Two simple strategies parents have found helpful
- We grow a greater sense of efficacy in young people where after listening sensitively, we ask questions of what they can change to improve the situation. Early learning of focusing energy on the things we can change in life rather than the things we can’t, helps to grow a proactive problem solving approach to life rather than developing the habit of blaming others and developing a sense of powerlessness. Being positive about your school and your teachers in front of your children helps them to grow their sense of ownership and responsibility as a learner. This is your learning context, how are you going to make it work best? This also grows important life skills in being able to live and work effectively with a range of people.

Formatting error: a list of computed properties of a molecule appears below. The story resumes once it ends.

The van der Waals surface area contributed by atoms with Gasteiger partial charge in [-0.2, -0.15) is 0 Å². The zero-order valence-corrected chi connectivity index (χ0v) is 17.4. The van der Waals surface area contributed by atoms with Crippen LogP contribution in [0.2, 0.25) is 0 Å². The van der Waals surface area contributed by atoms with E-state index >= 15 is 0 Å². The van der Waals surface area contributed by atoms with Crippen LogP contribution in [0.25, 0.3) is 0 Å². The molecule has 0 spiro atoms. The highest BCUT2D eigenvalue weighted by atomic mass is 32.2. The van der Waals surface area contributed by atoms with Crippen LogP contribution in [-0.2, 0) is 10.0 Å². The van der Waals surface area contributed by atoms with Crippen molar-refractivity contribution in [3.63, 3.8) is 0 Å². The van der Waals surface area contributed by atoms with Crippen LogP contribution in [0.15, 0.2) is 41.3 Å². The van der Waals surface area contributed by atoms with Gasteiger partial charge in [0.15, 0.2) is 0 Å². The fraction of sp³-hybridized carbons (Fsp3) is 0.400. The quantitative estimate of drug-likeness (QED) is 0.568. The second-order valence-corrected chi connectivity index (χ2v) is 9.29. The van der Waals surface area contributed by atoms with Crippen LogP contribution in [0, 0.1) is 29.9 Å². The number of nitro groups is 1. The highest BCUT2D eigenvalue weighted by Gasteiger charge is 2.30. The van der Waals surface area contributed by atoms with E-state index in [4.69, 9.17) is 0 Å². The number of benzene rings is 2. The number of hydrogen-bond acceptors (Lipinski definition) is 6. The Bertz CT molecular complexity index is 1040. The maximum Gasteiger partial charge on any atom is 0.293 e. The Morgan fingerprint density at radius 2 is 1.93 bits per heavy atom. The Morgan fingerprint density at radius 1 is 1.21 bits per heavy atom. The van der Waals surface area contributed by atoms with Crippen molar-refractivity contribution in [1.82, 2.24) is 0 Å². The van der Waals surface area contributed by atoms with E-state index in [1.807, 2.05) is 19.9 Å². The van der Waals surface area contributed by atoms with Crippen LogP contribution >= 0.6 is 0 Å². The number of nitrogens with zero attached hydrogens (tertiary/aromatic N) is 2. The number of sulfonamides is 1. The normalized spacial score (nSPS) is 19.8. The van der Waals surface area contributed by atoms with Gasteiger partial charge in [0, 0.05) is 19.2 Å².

- A simple shifting of language from, “I can’t”, to, “I haven’t learnt it yet”, or, “I haven’t succeeded yet”, opens minds to the possibility of what young people can do. If young people are taking time to learn a new idea or skill, helping them to develop the habit of, ‘I haven’t learnt this yet’, not only helps them to keep trying their best, but also helps shift their thinking to identifying and recognising what they can do and what they have yet to do. For young people who learn quickly, the question of, ‘I haven’t learnt it yet’, has them questioning how they can take their thinking and their learning to deeper levels. Sticking the word “yet” up above a study area can help to calm and focus home learning.